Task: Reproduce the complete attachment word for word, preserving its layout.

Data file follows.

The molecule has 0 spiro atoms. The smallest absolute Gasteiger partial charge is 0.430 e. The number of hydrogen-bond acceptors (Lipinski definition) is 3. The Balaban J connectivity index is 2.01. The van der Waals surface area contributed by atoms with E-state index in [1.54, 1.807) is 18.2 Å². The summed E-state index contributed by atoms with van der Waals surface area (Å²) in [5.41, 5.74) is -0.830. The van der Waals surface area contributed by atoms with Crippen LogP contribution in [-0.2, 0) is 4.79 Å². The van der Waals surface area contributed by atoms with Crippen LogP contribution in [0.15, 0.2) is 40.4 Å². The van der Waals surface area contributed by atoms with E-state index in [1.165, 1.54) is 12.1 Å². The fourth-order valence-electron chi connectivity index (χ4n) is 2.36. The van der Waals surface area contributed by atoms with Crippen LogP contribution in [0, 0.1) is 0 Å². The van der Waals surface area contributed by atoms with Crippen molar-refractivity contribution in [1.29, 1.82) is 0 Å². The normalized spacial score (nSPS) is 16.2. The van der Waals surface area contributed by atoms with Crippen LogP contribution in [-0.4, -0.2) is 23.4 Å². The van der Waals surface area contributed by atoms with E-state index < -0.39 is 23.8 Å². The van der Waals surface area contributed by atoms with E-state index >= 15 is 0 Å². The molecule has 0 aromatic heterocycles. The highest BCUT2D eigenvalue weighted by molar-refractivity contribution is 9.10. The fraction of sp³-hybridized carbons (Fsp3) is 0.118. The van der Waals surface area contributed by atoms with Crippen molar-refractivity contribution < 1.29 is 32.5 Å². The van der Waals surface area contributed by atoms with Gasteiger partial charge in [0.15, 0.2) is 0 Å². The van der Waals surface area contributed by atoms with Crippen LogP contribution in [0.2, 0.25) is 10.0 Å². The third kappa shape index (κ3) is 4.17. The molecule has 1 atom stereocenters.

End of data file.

The molecule has 0 spiro atoms. The smallest absolute Gasteiger partial charge is 0.430 e. The number of hydrogen-bond acceptors (Lipinski definition) is 3. The Balaban J connectivity index is 2.01. The van der Waals surface area contributed by atoms with E-state index in [1.54, 1.807) is 18.2 Å². The summed E-state index contributed by atoms with van der Waals surface area (Å²) in [5.41, 5.74) is -0.830. The van der Waals surface area contributed by atoms with Crippen LogP contribution in [-0.2, 0) is 4.79 Å². The van der Waals surface area contributed by atoms with Crippen LogP contribution in [0.15, 0.2) is 40.4 Å². The van der Waals surface area contributed by atoms with E-state index in [1.165, 1.54) is 12.1 Å². The fourth-order valence-electron chi connectivity index (χ4n) is 2.36. The van der Waals surface area contributed by atoms with Crippen LogP contribution in [0, 0.1) is 0 Å². The van der Waals surface area contributed by atoms with Crippen molar-refractivity contribution in [1.29, 1.82) is 0 Å². The normalized spacial score (nSPS) is 16.2. The van der Waals surface area contributed by atoms with Crippen LogP contribution in [-0.4, -0.2) is 23.4 Å². The van der Waals surface area contributed by atoms with E-state index < -0.39 is 23.8 Å². The van der Waals surface area contributed by atoms with E-state index >= 15 is 0 Å². The molecule has 0 aromatic heterocycles. The highest BCUT2D eigenvalue weighted by molar-refractivity contribution is 9.10. The fraction of sp³-hybridized carbons (Fsp3) is 0.118. The van der Waals surface area contributed by atoms with Crippen molar-refractivity contribution < 1.29 is 32.5 Å². The van der Waals surface area contributed by atoms with Gasteiger partial charge in [0.15, 0.2) is 0 Å². The van der Waals surface area contributed by atoms with Crippen LogP contribution in [0.2, 0.25) is 10.0 Å². The third kappa shape index (κ3) is 4.17. The molecule has 1 atom stereocenters.